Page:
A bronze coin of the Roman republic worth one quarter of an as.
Origin: From quadrans.
a fourth part of the coin called an as. See 3d As, 2
the fourth of a penny; a farthing. See Cur
The quadrans was a low-value Roman bronze coin worth one quarter of an as. The quadrans was issued from the beginning of cast bronze coins during the Roman Republic with three pellets representing three unciae as a mark of value. The obverse type, after some early variations, featured the bust of Hercules, while the reverse featured the prow of a galley. Coins with the same value were issued from other cities in Central Italy, using a cast process. After ca. 90 BC, when bronze coinage was reduced to the semuncial standard, the quadrans became the lowest-valued coin in production. It was produced sporadically until the time of Antoninus Pius. Unlike other coins during the Roman Empire, the quadrans rarely bore the image of the emperor. The quadrans was also known as teruncius, i.e. "three unciae". The Greek word for the quadrans was κοδράντης, which was translated in the King James Version of the Bible as "farthing". κοδράντης, means a quadrans; in the New Testament a coin equal to one half the Attic chalcus worth about 3/8 of a cent.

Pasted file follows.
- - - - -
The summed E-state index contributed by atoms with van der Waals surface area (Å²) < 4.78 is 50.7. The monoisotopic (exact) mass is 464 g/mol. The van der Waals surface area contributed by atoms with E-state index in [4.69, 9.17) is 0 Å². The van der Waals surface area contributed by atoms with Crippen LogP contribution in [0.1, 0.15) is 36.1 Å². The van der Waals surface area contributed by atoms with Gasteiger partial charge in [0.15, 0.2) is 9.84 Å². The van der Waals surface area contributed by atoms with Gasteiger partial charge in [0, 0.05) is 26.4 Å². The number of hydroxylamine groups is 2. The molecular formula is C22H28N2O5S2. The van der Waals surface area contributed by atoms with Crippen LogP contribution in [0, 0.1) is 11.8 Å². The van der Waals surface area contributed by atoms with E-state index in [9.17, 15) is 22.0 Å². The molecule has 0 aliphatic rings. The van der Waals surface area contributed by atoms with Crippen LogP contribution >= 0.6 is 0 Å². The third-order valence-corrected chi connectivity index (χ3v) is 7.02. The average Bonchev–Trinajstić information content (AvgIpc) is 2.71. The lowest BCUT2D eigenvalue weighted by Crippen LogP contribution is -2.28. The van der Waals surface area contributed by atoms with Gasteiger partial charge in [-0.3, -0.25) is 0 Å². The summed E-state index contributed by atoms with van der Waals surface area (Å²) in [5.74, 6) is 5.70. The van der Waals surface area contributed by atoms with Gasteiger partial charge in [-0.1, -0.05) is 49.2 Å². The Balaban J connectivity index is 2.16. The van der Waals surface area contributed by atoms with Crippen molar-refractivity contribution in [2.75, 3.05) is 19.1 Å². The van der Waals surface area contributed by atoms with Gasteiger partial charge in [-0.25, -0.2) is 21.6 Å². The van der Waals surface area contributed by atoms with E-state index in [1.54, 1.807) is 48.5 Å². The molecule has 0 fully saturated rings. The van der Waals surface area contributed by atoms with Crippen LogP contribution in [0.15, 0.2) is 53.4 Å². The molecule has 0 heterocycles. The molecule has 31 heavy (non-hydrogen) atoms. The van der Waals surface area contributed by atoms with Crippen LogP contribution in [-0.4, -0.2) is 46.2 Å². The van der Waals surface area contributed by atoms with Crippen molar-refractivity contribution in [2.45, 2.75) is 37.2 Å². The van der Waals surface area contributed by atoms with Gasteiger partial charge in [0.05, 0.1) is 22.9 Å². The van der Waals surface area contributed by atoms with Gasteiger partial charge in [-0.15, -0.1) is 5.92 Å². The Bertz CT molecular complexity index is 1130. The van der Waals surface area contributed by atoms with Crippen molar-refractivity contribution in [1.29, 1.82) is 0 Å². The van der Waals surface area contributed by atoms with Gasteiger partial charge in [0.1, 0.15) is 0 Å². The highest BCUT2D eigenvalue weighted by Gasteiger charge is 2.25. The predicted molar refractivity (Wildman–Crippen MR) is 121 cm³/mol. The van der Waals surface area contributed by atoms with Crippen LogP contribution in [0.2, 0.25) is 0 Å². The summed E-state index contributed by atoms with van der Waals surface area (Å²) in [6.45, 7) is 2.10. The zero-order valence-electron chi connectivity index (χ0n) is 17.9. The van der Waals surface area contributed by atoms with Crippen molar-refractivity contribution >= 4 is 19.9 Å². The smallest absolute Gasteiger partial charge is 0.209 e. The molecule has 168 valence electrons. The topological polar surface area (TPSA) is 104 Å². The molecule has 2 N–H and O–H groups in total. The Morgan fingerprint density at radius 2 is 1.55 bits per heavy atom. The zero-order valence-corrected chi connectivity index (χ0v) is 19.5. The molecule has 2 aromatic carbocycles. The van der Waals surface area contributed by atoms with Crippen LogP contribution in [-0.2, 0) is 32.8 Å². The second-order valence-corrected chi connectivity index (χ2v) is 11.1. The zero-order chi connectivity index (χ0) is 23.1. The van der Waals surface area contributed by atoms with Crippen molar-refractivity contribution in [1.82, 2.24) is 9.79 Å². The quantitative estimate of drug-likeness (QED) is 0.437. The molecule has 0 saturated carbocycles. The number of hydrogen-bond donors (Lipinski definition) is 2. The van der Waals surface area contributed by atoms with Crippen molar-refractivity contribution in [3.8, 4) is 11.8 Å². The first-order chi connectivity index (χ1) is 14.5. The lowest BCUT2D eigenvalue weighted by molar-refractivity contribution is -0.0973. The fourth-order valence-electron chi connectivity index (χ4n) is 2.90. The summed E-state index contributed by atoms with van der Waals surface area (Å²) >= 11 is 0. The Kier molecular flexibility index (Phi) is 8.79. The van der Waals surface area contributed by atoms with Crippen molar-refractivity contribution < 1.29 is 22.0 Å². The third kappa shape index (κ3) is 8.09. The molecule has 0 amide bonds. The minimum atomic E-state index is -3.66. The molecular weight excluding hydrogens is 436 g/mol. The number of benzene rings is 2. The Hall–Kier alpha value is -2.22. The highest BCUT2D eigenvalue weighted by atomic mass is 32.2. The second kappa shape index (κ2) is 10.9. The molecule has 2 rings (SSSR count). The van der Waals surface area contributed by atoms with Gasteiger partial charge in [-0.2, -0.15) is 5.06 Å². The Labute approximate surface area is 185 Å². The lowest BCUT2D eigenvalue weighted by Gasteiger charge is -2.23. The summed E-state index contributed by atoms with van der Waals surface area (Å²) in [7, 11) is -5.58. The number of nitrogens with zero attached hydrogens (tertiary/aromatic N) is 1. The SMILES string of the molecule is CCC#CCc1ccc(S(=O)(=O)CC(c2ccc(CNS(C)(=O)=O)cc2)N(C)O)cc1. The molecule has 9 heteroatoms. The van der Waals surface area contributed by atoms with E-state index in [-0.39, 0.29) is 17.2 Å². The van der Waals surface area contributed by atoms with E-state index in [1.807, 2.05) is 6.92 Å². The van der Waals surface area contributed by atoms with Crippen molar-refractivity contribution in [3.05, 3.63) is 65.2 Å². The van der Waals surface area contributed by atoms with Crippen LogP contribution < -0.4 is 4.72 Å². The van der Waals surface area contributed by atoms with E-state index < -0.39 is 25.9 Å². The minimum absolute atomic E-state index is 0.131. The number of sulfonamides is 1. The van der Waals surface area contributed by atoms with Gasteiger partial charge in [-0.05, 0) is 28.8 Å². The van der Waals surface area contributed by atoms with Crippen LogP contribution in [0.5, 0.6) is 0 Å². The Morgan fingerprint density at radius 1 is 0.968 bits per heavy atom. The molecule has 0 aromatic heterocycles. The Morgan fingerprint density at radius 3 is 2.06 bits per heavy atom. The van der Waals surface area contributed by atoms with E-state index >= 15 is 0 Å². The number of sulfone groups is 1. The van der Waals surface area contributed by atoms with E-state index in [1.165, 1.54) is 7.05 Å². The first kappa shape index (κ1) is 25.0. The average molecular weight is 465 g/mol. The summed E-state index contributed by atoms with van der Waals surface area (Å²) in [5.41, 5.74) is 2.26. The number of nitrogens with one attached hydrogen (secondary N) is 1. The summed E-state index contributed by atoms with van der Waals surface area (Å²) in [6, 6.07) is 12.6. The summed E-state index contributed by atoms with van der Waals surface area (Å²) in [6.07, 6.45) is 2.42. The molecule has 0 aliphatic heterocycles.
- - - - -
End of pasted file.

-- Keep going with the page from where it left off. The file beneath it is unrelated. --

Chambers 20th Century Dictionary
kwod′ranz, n. a Roman copper coin, the fourth part of the as:—pl. Quadran′tes. [L.]
The numerical value of quadrans in Chaldean Numerology is: 5
The numerical value of quadrans in Pythagorean Numerology is: 5
Images & Illustrations of quadrans
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